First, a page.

No private employer would put up with this. A private employer would demand doctor's notes, would demand scheduling, would never permit this vacation in sunny Florida under any circumstance.

We are the employer. We should expect less? We pay less????

March 2, 2010 6:27 PM


Poor guy. I bet he wishes he had never seen us.

How's that prostate, Ed?

Have you checked yourself lately?

.....

Anonymous said...

Ali, thanks for the response. My attempt to change the discussion is off-topic in terms of the Gazette article, but much more important in my view. I've read your posts before, especially at the time redistricting was being debated on this blog. I recall you mentioned you sent your kids to a private school. We are looking at that option as well. We have two kids and it's a hefty cost. It'd be interesting to compare notes with someone who started in the public school and then transferred to a private school. You have that comparative perspective. If you have time, could you list out some services, resources, or just positive offerings in the private school that your child wasn't offered in the public school. Or was it just a higher level of rigor in general? Do you have any regrets? Many thanks.

Anonymous said...

Not Ali, but I've had my child in both private and public schools.

So, how does a private school respond differently than public school to a child's fascination with fungi, rocket science or American Girl dolls?

What they often do is provide long-term learning activities (usually reports or hands-on projects) through which your child can use his or her interests as a topic of study. However, public schools also provide that avenue through individual choice research projects (fourth grade and up). T

IN MY EXPERIENCE, there isn't that much difference between public and private approaches to encouraging a child's personal interests, except for the school's library resources (and Amherst has great school libraries) and perhaps a culture of celebrating individual intellectual curiousity that is more constant and more explicit.

I saw and heard celebration of intellectural curiousity in Amherst too during my time working in the schools. The differences in that aspect are not that huge.

Private schools, like public schools, have an established curriculum. They are not going to allow a child to deviate far from that curriculum except for these self-directed projects.

My son had a keen interest in a certain aspect of natural science. We took him to zoos, live presentations, did nature camps, got videos and books (free -- library) and otherwise encouraged him at home. It never crossed my mind that his private school was supposed to do any of this for him. There were 20 kids in his class and one teacher. Not very different from ARPS today.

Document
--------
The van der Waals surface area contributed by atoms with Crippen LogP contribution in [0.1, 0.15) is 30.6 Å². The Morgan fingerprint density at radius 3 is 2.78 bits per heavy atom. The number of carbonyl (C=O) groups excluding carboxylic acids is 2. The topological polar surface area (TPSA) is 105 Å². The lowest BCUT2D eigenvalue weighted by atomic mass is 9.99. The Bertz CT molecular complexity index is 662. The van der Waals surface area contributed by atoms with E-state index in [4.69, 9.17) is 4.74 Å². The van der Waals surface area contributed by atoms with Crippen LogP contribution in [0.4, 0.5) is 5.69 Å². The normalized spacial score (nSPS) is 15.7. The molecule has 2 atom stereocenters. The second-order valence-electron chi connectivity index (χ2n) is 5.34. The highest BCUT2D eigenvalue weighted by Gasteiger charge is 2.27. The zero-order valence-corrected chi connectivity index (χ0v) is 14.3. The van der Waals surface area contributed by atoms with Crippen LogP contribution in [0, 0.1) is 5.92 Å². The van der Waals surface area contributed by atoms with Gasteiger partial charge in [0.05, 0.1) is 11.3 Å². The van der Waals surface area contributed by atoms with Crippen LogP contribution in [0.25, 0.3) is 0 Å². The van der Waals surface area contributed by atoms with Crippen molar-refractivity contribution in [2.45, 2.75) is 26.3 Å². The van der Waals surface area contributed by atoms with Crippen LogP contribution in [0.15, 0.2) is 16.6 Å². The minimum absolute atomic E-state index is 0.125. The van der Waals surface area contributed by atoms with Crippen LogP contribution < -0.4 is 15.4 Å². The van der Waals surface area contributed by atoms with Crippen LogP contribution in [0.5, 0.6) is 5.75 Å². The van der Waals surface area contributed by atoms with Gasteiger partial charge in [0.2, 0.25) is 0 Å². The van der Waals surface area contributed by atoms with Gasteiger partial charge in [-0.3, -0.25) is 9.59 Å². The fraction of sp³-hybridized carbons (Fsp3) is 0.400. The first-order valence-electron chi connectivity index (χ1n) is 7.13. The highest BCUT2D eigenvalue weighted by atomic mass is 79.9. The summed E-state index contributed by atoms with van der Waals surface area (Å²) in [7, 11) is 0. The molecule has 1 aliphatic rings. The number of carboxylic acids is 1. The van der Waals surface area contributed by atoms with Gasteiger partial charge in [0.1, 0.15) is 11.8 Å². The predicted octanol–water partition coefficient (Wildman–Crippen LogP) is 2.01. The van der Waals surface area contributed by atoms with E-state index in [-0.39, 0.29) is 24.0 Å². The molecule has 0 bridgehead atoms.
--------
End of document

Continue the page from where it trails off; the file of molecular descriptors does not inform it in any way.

There were kids with learning differences and behavior issues at both of his private schools. While the socio-economic background issues were different from ARPS students, the behaviors were not that different.

Just one person's experience, but I hope it is helpful. I'm sure others can chime in with their own experiences, but frankly this is a blog about improving public schools. I'm not sure too much time should be spent on private school options when that is not a possibility for most families.

Now, a discussion about charter schools is another matter. I'd personally like to hear more about how the Chinese immersion school experience is going for people.

Anonymous said...

Thank you, Anon 11:20. Similar questions were popping into my mind as I read Ali's post.

If you have the time and inclination, Ali, I also would be interested in your reponse to Anon 11:20's queries.

Anonymous said...

the level of nastiness that this blog has brought out of this town is shocking. and depressing.
WHAT is wrong with this town?!

LarryK4 said...

W-A-Y too many Cowardly, Anon, Nitwits.

Anonymous said...

Hi 12:22p. Thanks for the feedback. Point well taken about the fact that the private schools are not an option for some families. I am trying to get at whether there are certain approaches that could be implemented in our public schools or whether there might be something specific I could inquire with the classroom teacher or principal about trying to do. No matter what, I'd rather read about something like this than Ed's prostate (I do hope he is okay) or someone's sick leave request.

Regarding the PVCIC, we know at least five families who send their kids there and they rave about it. Remember that even though it is a public option, there is some self-selection going on in terms of the types of families and kids that are interested in the school. This may mean that the families who are sending their kids there are more engaged and tend to prioritize learning and education in their households.

Anonymous said...